Inside Reading and Leeds

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For nostalgic rock fans of all ages, Leeds and Reading appear to be offering strong doses of childhood memories for anyone who grew up in the Eighties (The Cure), Nineties (Foo Fighters) and Noughties (Kasabian, well, they still release albums but who really cared about Velociraptor!?).

Lower down on the line-up shows the familiar line up of NME-fresh faces and some old favourites ranging from Azelia Banks and The Vaccines to Justice and Paramore.

Reading and Leeds’ line up is far from short of exclusives, all of the main stage headliners are performing exclusively (in the UK) at Leeds and Reading this year. Not only that, if you want to see either Black Keys, Odd Future or The Cribs at a festival this year for example, then there is only one place to look.

Naturally the line-up is as controversial as ever. The annual great debate about whether the festival has gone too mainstream/indie/metal/boring, will always depend on which section of the audience the nine top billed acts seem to include/exclude the most (including the three headliners for the NME stage).

In my opinion Reading/Leeds is historically a “safe bet” for a talented artists though arguably too safe. Many acts for instance are returning again this year where riskier, up and coming artists could have been billed.

This year the return of Reading and Leeds fans favourite, the Foo Fighters, should no doubt be a classic. Judging from the sheer number of times they’ve been “rumoured” to be billed by festival goers in past years signifies how highly regarded they are by the Leeds/Reading community.

Sceptically, it could be speculated that they’ve billed a band like Foo’s to pander to the more dogmatically rock side of their fanbase who may have felt with disillusioned with last year’s distinctly more indie line-up. After all, Festival Republic’s Melvin Benn must have been quivering in his boots when both Leeds and Reading didn’t sell out for the first time in recent years.

Politics aside, it’s certain that the Foo’s performance will hit the Leeds/Reading gold standard.

But if screaming along to Everlong isn’t for you then Leeds/Reading doesn’t disappoint. Outside the main stage and NME tent, you’ll find a plethora of stalls selling anything from legal highs to massive Yorkshire puddings.

The carnival ambiance doesn’t end there, with rides, candy floss stalls and the tendency for impromptu performances from travelling performers, on the slim chance you get bored of the current line up, you can be sure you’ll bump into a spectacle of interest of sorts.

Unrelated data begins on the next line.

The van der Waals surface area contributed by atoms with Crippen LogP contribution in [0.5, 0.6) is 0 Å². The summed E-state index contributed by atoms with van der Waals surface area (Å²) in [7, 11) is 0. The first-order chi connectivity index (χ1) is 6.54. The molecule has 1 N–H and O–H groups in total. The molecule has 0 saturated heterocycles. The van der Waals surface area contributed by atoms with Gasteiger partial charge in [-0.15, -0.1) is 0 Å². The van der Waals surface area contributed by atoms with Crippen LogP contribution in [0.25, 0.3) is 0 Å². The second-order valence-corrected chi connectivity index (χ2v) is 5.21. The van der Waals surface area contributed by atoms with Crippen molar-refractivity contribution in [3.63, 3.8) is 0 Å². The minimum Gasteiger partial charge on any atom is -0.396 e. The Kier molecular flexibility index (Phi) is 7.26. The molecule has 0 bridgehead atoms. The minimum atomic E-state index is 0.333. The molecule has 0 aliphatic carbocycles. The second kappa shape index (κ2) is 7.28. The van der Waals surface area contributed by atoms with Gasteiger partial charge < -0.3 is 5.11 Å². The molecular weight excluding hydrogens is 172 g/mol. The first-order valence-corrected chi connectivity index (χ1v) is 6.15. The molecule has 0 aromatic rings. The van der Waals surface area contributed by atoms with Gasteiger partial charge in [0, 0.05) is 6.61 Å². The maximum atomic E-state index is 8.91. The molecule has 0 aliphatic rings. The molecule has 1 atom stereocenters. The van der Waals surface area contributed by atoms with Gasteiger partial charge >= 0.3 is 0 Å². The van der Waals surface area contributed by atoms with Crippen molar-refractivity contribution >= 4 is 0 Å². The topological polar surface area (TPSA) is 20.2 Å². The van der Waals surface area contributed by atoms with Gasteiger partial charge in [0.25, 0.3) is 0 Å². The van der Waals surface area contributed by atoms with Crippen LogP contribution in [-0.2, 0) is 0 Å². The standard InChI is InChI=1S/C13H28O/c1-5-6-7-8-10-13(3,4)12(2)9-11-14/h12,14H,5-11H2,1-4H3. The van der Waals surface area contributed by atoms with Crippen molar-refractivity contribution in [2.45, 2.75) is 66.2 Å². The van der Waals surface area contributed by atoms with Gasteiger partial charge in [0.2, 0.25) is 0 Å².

Did I mention there’s a massive Ferris wheel?

After you’ve spent the day sprinting between stages to try and catch both Maccabees and The Cure (among others) and finished the last bite of overpriced festival grub, you may not particularly feel like sleeping. Luckily dotted around the arena area and campsite you’ll find a mass of DJ’s dotted around.

Be sure around 3 o’clock in the morning on Friday/Saturday you’ll find yourself next to a caravan equipped with a PA system playing the finest sounding dubstep for miles.  

It’s ever so surreal how the festival campsite quickly turns from half empty field into a pseudo-temporary community. Maybe it’s the weather, maybe it’s the quantity of like-minded people or maybe it’s just the sheer amount of alcohol being consumed in such a short period of time, either way festival strangers do indeed seem to be a lot friendlier than the ones in day to day life.

If this year is your first Leeds/Reading festival, then you’ve already missed out on some of the best live performances of our generation. From my own personal experiences of seeing Libertines’ explosive comeback or discovering Frank Turner for the first time has given Leeds/Reading an everlasting place in my heart.

And it’s illustrious history including Nirvana’s legendary final UK performance (in which Kurt Cobain entered the stage in a wheel chair) and its willingness to bill a variety of acts including Public Enemy and Underworld earlier than its logical festival rivals. For a chance to see the best acts of 2012 in possibly the friendliest field in Yorkshire/Berkshire tickets are still available, though steep. 

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